During the Georgian and Victorian eras, the use of coded messages fo love were quite popular. The language of fans, flowers, and even stamps were used to get across particular messages to lovers. We have to assume the main reasons for the clandestine nature of these conveyances was that the couple were either as-yet unmarried (and living under strict guidelines for morality) or the opposite- that they were having affairs which required secrecy to maintain.
In the case of where the stamps were placed on letters or postcards the mystery could remain intact. However, there was also a coded language of gemstones during the 1700s and 1800s that lovers used. We have to think that if anyone is buying you any kind of jewelry at all, the message would be quite clear. However, in the old days there were hidden meanings behind these jewelry items, referred to today as “acrostic”.
Some of the most popular acrostic jewelry pieces were rings, with colorful semi-precious and precious gemstones arranged in an order. The first letter of each gemstone name would be used as the basis for the code. For example, to spell out the word “love” the stones, Lapis lazuli, Opal, Verdelite, and Emerald, would be used- arranged in the correct order.
Words like “beloved”, “dearest”, and “dear” were often used, with longer words denoting more money spent on the item. Rings, with their linear shape, were an obvious choice for these messages, although lockets and necklaces were also common.
These were probably not-so-secret, but it gave the gift giver an excuse to pamper and spoil his beloved with a special code that was shared between the two of them. This kind of thing was an extremely romantic way to show how much one cared, during a time when anything romantic was embraced.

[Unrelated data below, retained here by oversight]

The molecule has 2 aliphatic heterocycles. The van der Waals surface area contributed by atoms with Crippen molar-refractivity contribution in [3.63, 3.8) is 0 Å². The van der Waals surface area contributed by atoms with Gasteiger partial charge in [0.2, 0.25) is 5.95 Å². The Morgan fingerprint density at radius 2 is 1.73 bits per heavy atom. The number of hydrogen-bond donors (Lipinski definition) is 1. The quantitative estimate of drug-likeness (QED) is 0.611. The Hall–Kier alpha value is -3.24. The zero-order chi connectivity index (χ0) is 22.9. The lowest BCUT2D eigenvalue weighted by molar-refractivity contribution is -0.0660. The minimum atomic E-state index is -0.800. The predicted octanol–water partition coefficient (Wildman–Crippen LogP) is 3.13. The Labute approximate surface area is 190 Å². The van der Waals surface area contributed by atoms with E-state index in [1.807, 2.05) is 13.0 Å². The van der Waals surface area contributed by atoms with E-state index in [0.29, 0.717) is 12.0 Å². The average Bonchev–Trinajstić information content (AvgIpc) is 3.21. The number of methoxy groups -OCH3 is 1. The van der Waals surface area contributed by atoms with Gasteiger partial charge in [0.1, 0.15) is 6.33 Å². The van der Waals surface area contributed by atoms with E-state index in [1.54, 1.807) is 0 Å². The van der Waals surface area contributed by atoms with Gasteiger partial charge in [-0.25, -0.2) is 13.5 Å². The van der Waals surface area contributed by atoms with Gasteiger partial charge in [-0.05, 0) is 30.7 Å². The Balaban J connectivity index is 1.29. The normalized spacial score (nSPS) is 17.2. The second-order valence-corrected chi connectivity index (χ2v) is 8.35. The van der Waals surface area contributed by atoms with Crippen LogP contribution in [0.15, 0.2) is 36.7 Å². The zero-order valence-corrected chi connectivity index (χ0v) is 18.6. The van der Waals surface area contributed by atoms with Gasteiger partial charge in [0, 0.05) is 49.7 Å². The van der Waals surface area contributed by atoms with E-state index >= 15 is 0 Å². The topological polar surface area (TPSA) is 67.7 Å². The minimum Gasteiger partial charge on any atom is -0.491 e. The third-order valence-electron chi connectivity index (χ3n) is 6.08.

Acrostic jewelry has gone in an out of fashion ever since it was invented in France in the 1700s. There was a fad for it in the 1920s, and another in the 1990s and today items like these are once again making a comeback. In each era the trend was reinterpreted to reflect the times, with Art Deco and pronged settings of the 1990s being two examples.
How special would it be to receive an original antique piece done in this style? The arrangement of these antique pieces usually contains flowers, leaves, or some other elements of nature rendered beautifully in gold or silver in that flowery style that only antique jewelry has.
To some it might sound like a cliché, but there were many eras in which this type of jewelry meant the world to the women who got them as gifts.
One interpretation of this trend which was popular in the 1940s-1970s with naval men stationed overseas was to send their sweethearts and loved ones acrostic signal flag jewelry, like the bracelet below which spelled out “dearest”. It just goes to show that every generation has had their own spin on this now-timeless trend.
Today, the value of antique and vintage acrostic jewelry is based not only on the style, but mainly on the materials. As with other jewelry sales gold items sell for the highest amount, while silver and steel go for quite a bit less.